There may come a time when you have to put mom or dad, or grandma or grandpa, into a care facility. It is never your first choice, yet it is often the best one. Your elderly loved ones may need more physical support, supervision, and medical care than you are capable of giving them. By letting your loved one continue to live at home or with you, you are actually doing him or her a disservice and increasing the risk of negative health effects or early death. However, there are a number of practical questions that arise after you have decided a facility is best for your loved one, including:
- What are his or her needs?
- What care facilities are available and how do they differ?
- How do you research the safety and care provided at a facility?
Types of Care Facilities
There are actually many types of care facilities for elderly individuals that offer a wide range of services.
- Independent living communities: Many areas have senior independent living communities, which cater to people over 65 who are mostly independent but need a little help. These facilities take on the burden of owning a home for seniors and often provide cleaning services for apartment-sized units that come with senior-oriented safety features. The communities also offer dining services, social events, and minimal medical care.
- Assisted living facilities: When your loved one is no longer capable of being independent due to physical or cognitive restrictions yet does not need a great deal of medical care, an assisted facility may be appropriate. These facilities offer daily assistance with meals, medications, exercise, and housekeeping. Staff members are available at all times for offering help and supervision.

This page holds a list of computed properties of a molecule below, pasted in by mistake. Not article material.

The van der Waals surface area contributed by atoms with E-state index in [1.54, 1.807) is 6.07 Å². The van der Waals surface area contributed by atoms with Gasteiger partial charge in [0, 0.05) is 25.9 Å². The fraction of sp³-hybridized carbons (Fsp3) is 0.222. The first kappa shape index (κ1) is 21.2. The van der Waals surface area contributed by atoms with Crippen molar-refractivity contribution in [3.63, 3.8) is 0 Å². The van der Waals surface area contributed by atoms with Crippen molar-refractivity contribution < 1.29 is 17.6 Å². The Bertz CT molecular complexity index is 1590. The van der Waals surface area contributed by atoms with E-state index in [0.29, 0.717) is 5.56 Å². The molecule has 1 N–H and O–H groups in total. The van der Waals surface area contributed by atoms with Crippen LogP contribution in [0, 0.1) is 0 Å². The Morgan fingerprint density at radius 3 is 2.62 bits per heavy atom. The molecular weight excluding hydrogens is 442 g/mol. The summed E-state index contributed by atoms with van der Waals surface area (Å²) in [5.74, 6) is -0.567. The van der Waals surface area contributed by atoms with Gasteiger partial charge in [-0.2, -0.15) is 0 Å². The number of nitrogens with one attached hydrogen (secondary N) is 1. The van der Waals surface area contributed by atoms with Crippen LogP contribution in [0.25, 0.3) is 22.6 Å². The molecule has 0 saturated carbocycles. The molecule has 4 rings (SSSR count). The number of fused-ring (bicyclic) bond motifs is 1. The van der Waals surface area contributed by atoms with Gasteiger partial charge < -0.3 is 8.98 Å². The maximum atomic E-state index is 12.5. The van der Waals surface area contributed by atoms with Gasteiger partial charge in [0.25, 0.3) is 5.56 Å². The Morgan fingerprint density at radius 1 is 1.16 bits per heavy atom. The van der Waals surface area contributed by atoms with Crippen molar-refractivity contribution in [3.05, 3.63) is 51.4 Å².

- Nursing homes: Nursing homes are often the best for your loved one when he or she needs constant medical care and help due to serious injuries or conditions. These facilities are for elderly individuals who are not independent and need a great deal of medical attention. While seniors tend to live alone or with spouses in independent living communities or assisted living facilities, they will often share rooms in nursing homes. Nursing homes are the facilities that are most likely to have dementia- or Alzheimer’s-specific care units.
- Respite care: Sometimes elderly individuals are generally independent but need a greater amount of care after a temporary injury or condition. Some assisted living facilities and nursing homes offer respite or rehabilitation care, which includes short-time stays.
You should speak with your loved one and their physicians when determining the type of facility that is best for him or her. You may also need to consider your loved one’s future abilities. While an assisted living facility may be best for right now, you may predict that your loved one’s condition could worsen in the next few years requiring a nursing home’s services.
Researching a Facility’s Safety and Health Record
If you are looking to place your parent or grandparent in a California facility, you should go to the Consumer Information System Health Facilities site. The state offers information regarding each facility, including:
- Whether it accepts Medicare or Medi-Cal
- Performance history
- Self-report incidents
- Licensing or certification deficiencies
- State enforcement actions including penalties
If you are looking at a nursing home that accepts Medicare, then you can use the Medicare.gov website to review a nursing home’s past inspections.
Has Your Loved One Been Abused or Neglected?
No matter how hard you try, it is possible that a staff member or employee at the facility you chose abuses or neglects your elderly loved one. If you believe your parent or grandparent was injured because of abuse or substandard card, call us at Brod Law Firm right away at (800) 427-7020. Your loved one may have the right to seek compensation for their injuries. The individual’s actions may also amount to a crime.
(image courtesy of Christian Langballe)